Although Louisiana schools desegregated right before Charles Lee Bilberry’s senior year in 1969, he was not allowed to attend his graduation ceremony, he said, because “the white parents didn’t want their children to graduate with colored children.”
Bilberry collected his diploma from the principal’s office and soon moved to Southern Nevada. He recalled his mother’s hug and kiss on the cheek when she told him, “Son, when you go to Las Vegas, be the best that you can be.”
He spoke of the moment Sunday afternoon during an Interfaith Service at Second Baptist Church in the Historic Westside to commemorate the Martin Luther King Jr. holiday.
And while Bilberry experienced discrimination in Las Vegas, as well, he fulfilled the promise to his mother, attending UNLV, becoming a published author and retiring as an engineer supervisor after 30 years with the Las Vegas Water District.
Citing a King speech, Bilberry told the roughly 100 congregants to “be the best that you can be: If you want to be a street sweeper, sweep the streets like Michelangelo painted a picture, but be the best street sweeper that there is on the street.”
The church service was part of a series of King Week events organized by the Dr. Martin Luther King Jr. Committee, including the 40th annual parade honoring the civil rights icon Monday morning in downtown Las Vegas.
The 90-group procession is scheduled to start at 10 a.m. at Fourth Street and Gass Avenue and ending at Ogden Avenue.
Gov. Steve Sisolak, former Metropolitan Police Department Undersheriff Kevin McMahill and the Rev. Clayton D. Moore, of Second Baptist, were among the speakers Sunday.
“I want to remind us that the privileges that we enjoy today have not always been that way,” Moore said. “There was a time in America’s history that we were segregated, not only based on our economic condition, but on the color of our skin.”
The congregants clapped when Moore asked: “We’ve come a long way, haven’t we?”
Still, the fight for equality is not over, Moore said, citing “segregated systems,” including schooling, economics and even the way Americans worship.
“Sunday morning worship services,” he said, “is still some of the most segregated time in America’s tenure now.”
Interfaith services like Sunday’s, which welcome speakers from different religious denominations, aim to remedy that.
“One of the great things that Dr. King has for us to reflect upon is that the struggle is not over,” Moore said. “The occasion is not simply for us to look back on, but rather to seek, to strive forward: that equality must be made available, that justice must be practiced tempered with mercy.”
Sonya Pearson, vice president and provost for the College of Southern Nevada’s Charleston campus, said that King’s legacy “left imprints” in her life.
“The struggle is still there. I didn’t walk into this day thinking it was going to be easy,” she said. “My color was very clear.”
Pearson, who said she was the first Black student to enroll in a Missouri university in 2001, noted that Black youth now have the opportunity not only to say what they want to be, but to demand change when they witness injustice.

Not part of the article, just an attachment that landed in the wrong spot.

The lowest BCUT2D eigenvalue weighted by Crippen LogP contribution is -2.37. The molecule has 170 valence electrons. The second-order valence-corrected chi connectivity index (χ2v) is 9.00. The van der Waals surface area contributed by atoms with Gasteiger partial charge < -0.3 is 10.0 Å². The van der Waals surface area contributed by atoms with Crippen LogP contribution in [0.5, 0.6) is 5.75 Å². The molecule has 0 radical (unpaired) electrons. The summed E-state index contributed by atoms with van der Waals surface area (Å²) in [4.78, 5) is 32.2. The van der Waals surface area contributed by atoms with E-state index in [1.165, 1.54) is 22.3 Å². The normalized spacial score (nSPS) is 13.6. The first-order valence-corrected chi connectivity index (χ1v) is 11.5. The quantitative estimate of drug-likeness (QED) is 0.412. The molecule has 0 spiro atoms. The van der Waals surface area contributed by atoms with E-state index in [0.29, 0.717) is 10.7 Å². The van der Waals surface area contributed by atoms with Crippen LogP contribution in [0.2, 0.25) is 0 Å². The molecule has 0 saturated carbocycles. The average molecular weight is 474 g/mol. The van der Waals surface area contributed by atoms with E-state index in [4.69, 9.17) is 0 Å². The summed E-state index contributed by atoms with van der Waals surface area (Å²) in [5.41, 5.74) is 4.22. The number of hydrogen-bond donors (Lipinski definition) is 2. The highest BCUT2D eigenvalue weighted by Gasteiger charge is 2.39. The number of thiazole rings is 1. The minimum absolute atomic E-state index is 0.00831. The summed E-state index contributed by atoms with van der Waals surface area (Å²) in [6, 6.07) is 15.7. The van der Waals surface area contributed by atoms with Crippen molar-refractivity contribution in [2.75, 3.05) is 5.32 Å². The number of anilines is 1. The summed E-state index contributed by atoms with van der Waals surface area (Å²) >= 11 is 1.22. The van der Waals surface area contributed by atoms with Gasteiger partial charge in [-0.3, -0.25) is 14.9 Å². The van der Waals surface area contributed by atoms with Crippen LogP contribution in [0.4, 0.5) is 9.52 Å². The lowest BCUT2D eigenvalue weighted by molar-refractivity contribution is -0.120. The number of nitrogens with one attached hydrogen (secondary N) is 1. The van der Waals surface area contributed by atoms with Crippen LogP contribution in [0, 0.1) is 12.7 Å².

“God equipped me with a mind to be a doctor, to be a lawyer, to be a licensed professional counselor,” she said, describing her profession in academia as a calling. “But here’s the thing: You can have all these titles and initials behind your name, it means nothing.”
The program included live music, with congregants clapping and swinging their bodies side to side, and the Las Vegas Unity Dancers, who contorted their bodies to a recording of a worship song.
In brief remarks, Sisolak addressed the racial progress that has been made in Nevada, but noted that there are still ways to go, pledging that his office would continue to address inequalities.
Later, Sisolak took to Twitter to thank the Las Vegas congregation and to condemn the scenes from a Texas synagogue, where a man interrupted a service and held people hostage on Saturday before he was killed by an FBI hostage rescue team.
“Today in particular, I am thinking about how we must ensure houses of worship as continued safe places of refuge,” the governor wrote.
McMahill, who is campaigning to become Clark County’s next sheriff, spoke about the history of racism in the criminal justice system.
“We have to acknowledge history,” he said. “We have to acknowledge what happened so that we don’t ever repeat that history, that we learn from the mistakes that we’ve made.”
He said police-community relations have turned the Historic Westside into one of the safest communities in the valley.
“I’m going to continue to make sure that those authentic relationships are built so that we continue to see the humanity in one another, that you don’t see me as a white man and I see you as a Black man, that we see that we’re human beings, first and foremost,” McMahill said to applause.
He quoted King, saying that “hate cannot drive out hate, only love can do that. And I love you, and I love this community.”
Contact Ricardo Torres-Cortez at email@example.com. Follow him on Twitter @rickytwrites.
Review-Journal photographer Rachel Aston contributed to this story.